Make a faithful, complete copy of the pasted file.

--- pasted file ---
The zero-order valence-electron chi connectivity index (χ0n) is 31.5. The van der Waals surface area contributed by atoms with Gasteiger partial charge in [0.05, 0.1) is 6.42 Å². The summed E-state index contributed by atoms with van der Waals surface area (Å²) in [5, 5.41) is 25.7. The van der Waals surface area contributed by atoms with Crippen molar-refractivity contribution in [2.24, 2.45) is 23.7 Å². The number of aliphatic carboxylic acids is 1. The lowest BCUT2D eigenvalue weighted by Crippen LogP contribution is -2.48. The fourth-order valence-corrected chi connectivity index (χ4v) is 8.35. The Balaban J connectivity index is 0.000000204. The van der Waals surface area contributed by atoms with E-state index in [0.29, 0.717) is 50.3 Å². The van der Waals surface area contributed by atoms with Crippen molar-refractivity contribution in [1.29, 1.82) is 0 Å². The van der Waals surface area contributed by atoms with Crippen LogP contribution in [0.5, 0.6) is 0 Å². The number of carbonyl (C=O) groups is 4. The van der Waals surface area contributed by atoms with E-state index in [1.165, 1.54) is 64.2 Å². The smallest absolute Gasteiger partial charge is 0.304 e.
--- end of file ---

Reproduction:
The zero-order valence-electron chi connectivity index (χ0n) is 31.5. The van der Waals surface area contributed by atoms with Gasteiger partial charge in [0.05, 0.1) is 6.42 Å². The summed E-state index contributed by atoms with van der Waals surface area (Å²) in [5, 5.41) is 25.7. The van der Waals surface area contributed by atoms with Crippen molar-refractivity contribution in [2.24, 2.45) is 23.7 Å². The number of aliphatic carboxylic acids is 1. The lowest BCUT2D eigenvalue weighted by Crippen LogP contribution is -2.48. The fourth-order valence-corrected chi connectivity index (χ4v) is 8.35. The Balaban J connectivity index is 0.000000204. The van der Waals surface area contributed by atoms with E-state index in [0.29, 0.717) is 50.3 Å². The van der Waals surface area contributed by atoms with Crippen molar-refractivity contribution in [1.29, 1.82) is 0 Å². The van der Waals surface area contributed by atoms with Crippen LogP contribution in [0.5, 0.6) is 0 Å². The number of carbonyl (C=O) groups is 4. The van der Waals surface area contributed by atoms with E-state index in [1.165, 1.54) is 64.2 Å². The smallest absolute Gasteiger partial charge is 0.304 e.